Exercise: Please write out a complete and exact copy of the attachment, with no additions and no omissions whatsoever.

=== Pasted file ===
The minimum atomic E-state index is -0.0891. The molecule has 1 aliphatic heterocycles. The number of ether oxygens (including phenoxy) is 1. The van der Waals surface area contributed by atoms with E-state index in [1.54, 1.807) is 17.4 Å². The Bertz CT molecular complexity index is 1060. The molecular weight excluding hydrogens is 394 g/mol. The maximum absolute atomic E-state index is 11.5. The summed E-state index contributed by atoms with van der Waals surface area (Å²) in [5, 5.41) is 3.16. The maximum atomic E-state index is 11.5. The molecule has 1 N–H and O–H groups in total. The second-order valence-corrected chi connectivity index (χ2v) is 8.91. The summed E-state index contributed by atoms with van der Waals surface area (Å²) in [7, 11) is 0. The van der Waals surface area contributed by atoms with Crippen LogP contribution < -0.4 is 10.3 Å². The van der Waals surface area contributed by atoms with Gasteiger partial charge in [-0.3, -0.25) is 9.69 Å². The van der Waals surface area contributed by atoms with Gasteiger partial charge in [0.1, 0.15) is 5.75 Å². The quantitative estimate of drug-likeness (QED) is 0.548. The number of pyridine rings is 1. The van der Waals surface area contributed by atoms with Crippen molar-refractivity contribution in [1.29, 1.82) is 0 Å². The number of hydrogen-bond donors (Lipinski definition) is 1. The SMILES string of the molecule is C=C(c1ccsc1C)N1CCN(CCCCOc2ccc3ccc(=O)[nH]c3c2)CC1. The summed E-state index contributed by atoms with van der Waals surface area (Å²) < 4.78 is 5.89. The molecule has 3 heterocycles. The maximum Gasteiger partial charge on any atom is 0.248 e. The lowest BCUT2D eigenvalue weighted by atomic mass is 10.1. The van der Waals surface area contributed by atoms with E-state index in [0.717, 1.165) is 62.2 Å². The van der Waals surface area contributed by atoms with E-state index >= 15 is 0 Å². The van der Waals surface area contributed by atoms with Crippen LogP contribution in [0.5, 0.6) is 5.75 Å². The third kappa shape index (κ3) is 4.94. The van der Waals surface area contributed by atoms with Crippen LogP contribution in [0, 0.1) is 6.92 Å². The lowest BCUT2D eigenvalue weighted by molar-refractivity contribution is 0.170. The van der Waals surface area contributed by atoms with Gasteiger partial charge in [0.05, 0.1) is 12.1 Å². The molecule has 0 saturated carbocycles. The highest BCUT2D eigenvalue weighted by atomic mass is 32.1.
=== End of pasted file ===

The minimum atomic E-state index is -0.0891. The molecule has 1 aliphatic heterocycles. The number of ether oxygens (including phenoxy) is 1. The van der Waals surface area contributed by atoms with E-state index in [1.54, 1.807) is 17.4 Å². The Bertz CT molecular complexity index is 1060. The molecular weight excluding hydrogens is 394 g/mol. The maximum absolute atomic E-state index is 11.5. The summed E-state index contributed by atoms with van der Waals surface area (Å²) in [5, 5.41) is 3.16. The maximum atomic E-state index is 11.5. The molecule has 1 N–H and O–H groups in total. The second-order valence-corrected chi connectivity index (χ2v) is 8.91. The summed E-state index contributed by atoms with van der Waals surface area (Å²) in [7, 11) is 0. The van der Waals surface area contributed by atoms with Crippen LogP contribution < -0.4 is 10.3 Å². The van der Waals surface area contributed by atoms with Gasteiger partial charge in [-0.3, -0.25) is 9.69 Å². The van der Waals surface area contributed by atoms with Gasteiger partial charge in [0.1, 0.15) is 5.75 Å². The quantitative estimate of drug-likeness (QED) is 0.548. The number of pyridine rings is 1. The van der Waals surface area contributed by atoms with Crippen molar-refractivity contribution in [1.29, 1.82) is 0 Å². The number of hydrogen-bond donors (Lipinski definition) is 1. The SMILES string of the molecule is C=C(c1ccsc1C)N1CCN(CCCCOc2ccc3ccc(=O)[nH]c3c2)CC1. The summed E-state index contributed by atoms with van der Waals surface area (Å²) < 4.78 is 5.89. The molecule has 3 heterocycles. The maximum Gasteiger partial charge on any atom is 0.248 e. The lowest BCUT2D eigenvalue weighted by atomic mass is 10.1. The van der Waals surface area contributed by atoms with E-state index in [0.717, 1.165) is 62.2 Å². The van der Waals surface area contributed by atoms with E-state index >= 15 is 0 Å². The van der Waals surface area contributed by atoms with Crippen LogP contribution in [0.5, 0.6) is 5.75 Å². The third kappa shape index (κ3) is 4.94. The van der Waals surface area contributed by atoms with Crippen LogP contribution in [0, 0.1) is 6.92 Å². The lowest BCUT2D eigenvalue weighted by molar-refractivity contribution is 0.170. The van der Waals surface area contributed by atoms with Gasteiger partial charge in [0.05, 0.1) is 12.1 Å². The molecule has 0 saturated carbocycles. The highest BCUT2D eigenvalue weighted by atomic mass is 32.1.